Brace Yourself for the ‘Bank of Amazon’ (It’s Coming)

In 'Amazon world,' sellers can get credit on favorable terms, but they can't apply for it. And those that get it may regret it. Still, the power of the ecommerce giant's bottomless data pool makes them a formidable, if still unfulfilled, threat to traditional lenders.

Amazon counts more than 1.9 million small and medium-sized businesses among the sellers in its stores. All told, they represent nearly 60% of the big tech’s retail sales volume. And Amazon knows precisely — up to the second — how well each merchant’s goods are selling. What traditional business lender wouldn’t want a direct data feed like that about their business borrowers’ performance?

And that’s exactly what the sellers’ relationship with the ecommerce giant represents, a great opportunity to lend with complete transparency. Amazon has been making loans to selected sellers for some time now, and a good idea of the size of the operation can be gained from a reliable source — the Business Lending page on The header for this part of the company states:

“Amazon Lending has lent millions of dollars to small and medium businesses selling on Amazon. We are passionate about enabling the growth of these companies by removing a critical barrier to success, access to capital. We offer a streamlined and superior customer experience to financing allowing business owners to focus on their trade rather than worrying about capital.”

Okay, so they’re passionate about lending. But it goes on…

“To support our mission, we are expanding our Engineering, Operations, Research, Finance, Product Management, Marketing and Data teams. We are working together to extend the global reach of Lending and launch the next generation of products and customer experiences.”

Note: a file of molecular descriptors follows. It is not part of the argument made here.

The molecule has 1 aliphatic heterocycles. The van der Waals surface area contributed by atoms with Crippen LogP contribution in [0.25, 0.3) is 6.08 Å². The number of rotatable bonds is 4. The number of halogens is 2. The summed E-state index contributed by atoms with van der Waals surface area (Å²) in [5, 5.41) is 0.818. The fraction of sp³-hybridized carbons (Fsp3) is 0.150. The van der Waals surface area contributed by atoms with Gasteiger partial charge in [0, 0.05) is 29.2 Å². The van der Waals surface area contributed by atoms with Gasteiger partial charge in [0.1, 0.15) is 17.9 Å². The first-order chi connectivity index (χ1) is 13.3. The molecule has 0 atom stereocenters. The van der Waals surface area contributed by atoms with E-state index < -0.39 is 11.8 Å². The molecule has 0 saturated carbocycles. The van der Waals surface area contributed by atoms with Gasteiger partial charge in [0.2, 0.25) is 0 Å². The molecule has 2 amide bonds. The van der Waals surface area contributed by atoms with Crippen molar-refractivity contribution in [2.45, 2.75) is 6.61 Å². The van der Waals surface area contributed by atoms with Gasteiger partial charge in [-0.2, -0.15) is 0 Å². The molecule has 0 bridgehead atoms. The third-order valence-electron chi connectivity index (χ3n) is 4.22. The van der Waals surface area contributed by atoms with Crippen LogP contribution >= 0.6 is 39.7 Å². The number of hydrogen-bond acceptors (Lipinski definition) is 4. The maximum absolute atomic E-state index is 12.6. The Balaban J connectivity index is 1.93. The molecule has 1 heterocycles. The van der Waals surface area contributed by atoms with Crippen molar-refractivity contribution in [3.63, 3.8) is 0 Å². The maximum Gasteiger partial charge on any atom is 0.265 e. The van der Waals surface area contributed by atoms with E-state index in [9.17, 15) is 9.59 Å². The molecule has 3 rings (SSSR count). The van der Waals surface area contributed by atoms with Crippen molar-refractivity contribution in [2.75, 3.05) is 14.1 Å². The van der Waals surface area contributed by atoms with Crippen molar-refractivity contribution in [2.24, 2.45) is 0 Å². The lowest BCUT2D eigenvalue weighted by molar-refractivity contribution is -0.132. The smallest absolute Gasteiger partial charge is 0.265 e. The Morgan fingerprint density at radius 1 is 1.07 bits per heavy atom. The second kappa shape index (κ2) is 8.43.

In mid-May 2021 the company had six openings posted, five for jobs as software development engineer and one more for a marketing program and analytics manager.

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Consider that Amazon has made no open bid for a bank charter — some speculate that there’s no way that they’d want the regulatory burden. However, FDIC’s 2020 liberalization of policy regarding federal deposit insurance for industrial loan banks has already opened up this state-chartered avenue to banking. Industrial banks, an entity permitted in 11 states but most prevalently in Utah, have appeal because they provide broad banking powers but keep the parent company out from under the Bank Holding Company Act.

Among the organizations pursuing industrial bank charters and federal deposit insurance is Rakuten, which is often described as “the Japanese Amazon.” Some suggest that that lending, not deposit-gathering, is of much more interest to Rakuten, and potentially to Amazon should it take that route. (dig deeper)

Even without some kind of charter, the potential for Amazon Business Lending potential is staggering. “Lending could be a lucrative opportunity for big tech,” states a report by CBInsights, “with the global SMB lending market alone estimated to be worth $3.4 trillion by 2022. With extensive amounts of data on merchant business operations and consumer spending, tech giants are well-placed to make inroads with lending products and train algorithms to predict creditworthiness.”

Read More: Banks Should Steal Ideas from Amazon and Other Big Techs

How Amazon Business Lending Works

While Amazon has been building its own business lending capabilities, it has also pursued partnerships:. In the U.S. with Marcus, to offer credit lines of up to $1 million to Amazon sellers, and a deal with Germany’s ING for business loans to sellers, according to CBInsights’ report. There are others in other countries.

It’s not quite like having Amazon open a business branch across the street, however.